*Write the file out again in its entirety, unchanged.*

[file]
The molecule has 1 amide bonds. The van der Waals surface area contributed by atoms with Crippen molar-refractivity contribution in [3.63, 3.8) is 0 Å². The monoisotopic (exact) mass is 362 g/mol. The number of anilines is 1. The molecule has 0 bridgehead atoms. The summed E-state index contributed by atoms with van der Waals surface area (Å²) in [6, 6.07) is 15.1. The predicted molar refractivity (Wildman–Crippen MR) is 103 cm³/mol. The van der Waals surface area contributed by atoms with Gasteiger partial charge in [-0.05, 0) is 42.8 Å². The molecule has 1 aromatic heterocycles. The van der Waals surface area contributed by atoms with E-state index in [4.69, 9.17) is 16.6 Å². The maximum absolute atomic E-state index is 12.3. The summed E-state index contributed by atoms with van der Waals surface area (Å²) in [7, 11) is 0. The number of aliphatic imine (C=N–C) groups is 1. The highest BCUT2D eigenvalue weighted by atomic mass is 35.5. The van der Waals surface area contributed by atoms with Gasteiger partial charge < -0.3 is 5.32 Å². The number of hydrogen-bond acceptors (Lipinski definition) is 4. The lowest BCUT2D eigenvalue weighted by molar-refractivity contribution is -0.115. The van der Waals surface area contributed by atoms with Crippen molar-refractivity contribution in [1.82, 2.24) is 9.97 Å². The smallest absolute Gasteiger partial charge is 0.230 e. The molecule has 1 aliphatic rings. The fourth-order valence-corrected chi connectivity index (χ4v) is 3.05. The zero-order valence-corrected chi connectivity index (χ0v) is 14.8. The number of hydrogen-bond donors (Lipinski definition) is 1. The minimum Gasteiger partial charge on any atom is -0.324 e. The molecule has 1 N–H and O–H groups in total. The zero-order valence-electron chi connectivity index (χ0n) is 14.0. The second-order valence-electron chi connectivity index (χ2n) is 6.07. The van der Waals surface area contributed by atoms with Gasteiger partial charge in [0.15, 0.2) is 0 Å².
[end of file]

The molecule has 1 amide bonds. The van der Waals surface area contributed by atoms with Crippen molar-refractivity contribution in [3.63, 3.8) is 0 Å². The monoisotopic (exact) mass is 362 g/mol. The number of anilines is 1. The molecule has 0 bridgehead atoms. The summed E-state index contributed by atoms with van der Waals surface area (Å²) in [6, 6.07) is 15.1. The predicted molar refractivity (Wildman–Crippen MR) is 103 cm³/mol. The van der Waals surface area contributed by atoms with Gasteiger partial charge in [-0.05, 0) is 42.8 Å². The molecule has 1 aromatic heterocycles. The van der Waals surface area contributed by atoms with E-state index in [4.69, 9.17) is 16.6 Å². The maximum absolute atomic E-state index is 12.3. The summed E-state index contributed by atoms with van der Waals surface area (Å²) in [7, 11) is 0. The number of aliphatic imine (C=N–C) groups is 1. The highest BCUT2D eigenvalue weighted by atomic mass is 35.5. The van der Waals surface area contributed by atoms with Gasteiger partial charge < -0.3 is 5.32 Å². The number of hydrogen-bond acceptors (Lipinski definition) is 4. The lowest BCUT2D eigenvalue weighted by molar-refractivity contribution is -0.115. The van der Waals surface area contributed by atoms with Crippen molar-refractivity contribution in [1.82, 2.24) is 9.97 Å². The smallest absolute Gasteiger partial charge is 0.230 e. The molecule has 1 aliphatic rings. The fourth-order valence-corrected chi connectivity index (χ4v) is 3.05. The zero-order valence-corrected chi connectivity index (χ0v) is 14.8. The number of hydrogen-bond donors (Lipinski definition) is 1. The minimum Gasteiger partial charge on any atom is -0.324 e. The molecule has 1 N–H and O–H groups in total. The zero-order valence-electron chi connectivity index (χ0n) is 14.0. The second-order valence-electron chi connectivity index (χ2n) is 6.07. The van der Waals surface area contributed by atoms with Gasteiger partial charge in [0.15, 0.2) is 0 Å².